# Canonical representation?

• Jan 16th 2012, 05:59 AM
aldrincabrera
Canonical representation?
,.good day everyone,.,need ur help with how to prove this,.
Let n>=2 be an integer with canonical representation n=p₁^{a₁}p₂^{a₂}p₃^{a₃}...p_{k}^{a_{k}}. an integer m>=1 is a positive divisor of n if and only if m=p₁^{b₁}p₂^{b₂}p₃^{b₃}...p_{k}^{b_{k}}, where 0<=b_i<=a_i for all 1<=i<=k.
If $\displaystyle \{p_i\}$ is the set of all prime numbers, we can express $\displaystyle n,m, s$ positive integers as unique products
$\displaystyle n=\prod{p_i^{\alpha_i}}$ , $\displaystyle m=\prod {p_i^{\beta_i}}$ , $\displaystyle s=\prod {p_i^{\gamma_i}}$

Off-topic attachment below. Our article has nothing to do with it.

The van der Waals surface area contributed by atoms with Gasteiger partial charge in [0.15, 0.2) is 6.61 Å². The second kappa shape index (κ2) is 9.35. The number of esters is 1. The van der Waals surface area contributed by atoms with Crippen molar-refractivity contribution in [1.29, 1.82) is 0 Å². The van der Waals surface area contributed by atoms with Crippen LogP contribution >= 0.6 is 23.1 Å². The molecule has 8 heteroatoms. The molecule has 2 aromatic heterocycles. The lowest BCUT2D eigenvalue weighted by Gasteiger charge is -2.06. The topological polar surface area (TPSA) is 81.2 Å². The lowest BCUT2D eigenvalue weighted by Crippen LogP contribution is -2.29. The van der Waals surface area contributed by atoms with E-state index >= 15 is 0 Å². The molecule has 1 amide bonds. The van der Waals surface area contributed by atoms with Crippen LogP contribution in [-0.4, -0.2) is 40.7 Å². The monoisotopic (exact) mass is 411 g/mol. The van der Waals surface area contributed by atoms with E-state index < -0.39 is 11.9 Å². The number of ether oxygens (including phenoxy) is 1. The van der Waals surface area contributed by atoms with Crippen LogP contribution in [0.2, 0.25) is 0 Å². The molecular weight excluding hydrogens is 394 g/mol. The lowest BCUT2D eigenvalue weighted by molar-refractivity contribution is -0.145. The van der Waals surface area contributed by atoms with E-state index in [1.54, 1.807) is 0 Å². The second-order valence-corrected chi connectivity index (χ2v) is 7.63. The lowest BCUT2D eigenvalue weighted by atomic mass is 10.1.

where $\displaystyle \alpha_i\geq 0,\beta_i\geq 0,\gamma_i\geq 0$ are finitely many non zero integers.
If $\displaystyle \beta_i\leq \alpha_i$ for all $\displaystyle i$ evidently $\displaystyle m|n$ . If $\displaystyle m|n$ there exists $\displaystyle s$ positive integer such that $\displaystyle n=ms$ that is, $\displaystyle \prod p_i^{\alpha_i}=\prod p_i^{\beta_i+\gamma_i}$ . By the unique factorization, $\displaystyle \alpha_i=\beta_i+\gamma_i$ , hence $\displaystyle \beta_i\leq \alpha_i$ for all $\displaystyle i$ .